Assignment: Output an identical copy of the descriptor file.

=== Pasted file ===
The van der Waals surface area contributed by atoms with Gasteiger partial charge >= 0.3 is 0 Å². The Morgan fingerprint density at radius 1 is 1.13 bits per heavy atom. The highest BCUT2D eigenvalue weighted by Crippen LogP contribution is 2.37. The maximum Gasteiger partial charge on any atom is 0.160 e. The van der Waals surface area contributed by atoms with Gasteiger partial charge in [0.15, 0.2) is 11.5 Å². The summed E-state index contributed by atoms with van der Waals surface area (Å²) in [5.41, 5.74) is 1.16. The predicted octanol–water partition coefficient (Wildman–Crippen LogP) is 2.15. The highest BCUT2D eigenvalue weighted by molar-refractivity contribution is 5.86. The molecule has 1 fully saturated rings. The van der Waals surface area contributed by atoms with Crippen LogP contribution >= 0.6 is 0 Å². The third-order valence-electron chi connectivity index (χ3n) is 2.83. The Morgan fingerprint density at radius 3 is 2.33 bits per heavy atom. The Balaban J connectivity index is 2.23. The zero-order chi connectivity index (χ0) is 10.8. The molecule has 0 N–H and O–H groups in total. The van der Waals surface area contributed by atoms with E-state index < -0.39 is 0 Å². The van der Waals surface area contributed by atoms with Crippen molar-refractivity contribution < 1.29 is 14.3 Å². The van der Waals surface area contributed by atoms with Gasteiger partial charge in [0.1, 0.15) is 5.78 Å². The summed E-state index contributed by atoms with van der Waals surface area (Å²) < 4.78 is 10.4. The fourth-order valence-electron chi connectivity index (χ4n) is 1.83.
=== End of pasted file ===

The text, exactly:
The van der Waals surface area contributed by atoms with Gasteiger partial charge >= 0.3 is 0 Å². The Morgan fingerprint density at radius 1 is 1.13 bits per heavy atom. The highest BCUT2D eigenvalue weighted by Crippen LogP contribution is 2.37. The maximum Gasteiger partial charge on any atom is 0.160 e. The van der Waals surface area contributed by atoms with Gasteiger partial charge in [0.15, 0.2) is 11.5 Å². The summed E-state index contributed by atoms with van der Waals surface area (Å²) in [5.41, 5.74) is 1.16. The predicted octanol–water partition coefficient (Wildman–Crippen LogP) is 2.15. The highest BCUT2D eigenvalue weighted by molar-refractivity contribution is 5.86. The molecule has 1 fully saturated rings. The van der Waals surface area contributed by atoms with Crippen LogP contribution >= 0.6 is 0 Å². The third-order valence-electron chi connectivity index (χ3n) is 2.83. The Morgan fingerprint density at radius 3 is 2.33 bits per heavy atom. The Balaban J connectivity index is 2.23. The zero-order chi connectivity index (χ0) is 10.8. The molecule has 0 N–H and O–H groups in total. The van der Waals surface area contributed by atoms with E-state index < -0.39 is 0 Å². The van der Waals surface area contributed by atoms with Crippen molar-refractivity contribution < 1.29 is 14.3 Å². The van der Waals surface area contributed by atoms with Gasteiger partial charge in [0.1, 0.15) is 5.78 Å². The summed E-state index contributed by atoms with van der Waals surface area (Å²) < 4.78 is 10.4. The fourth-order valence-electron chi connectivity index (χ4n) is 1.83.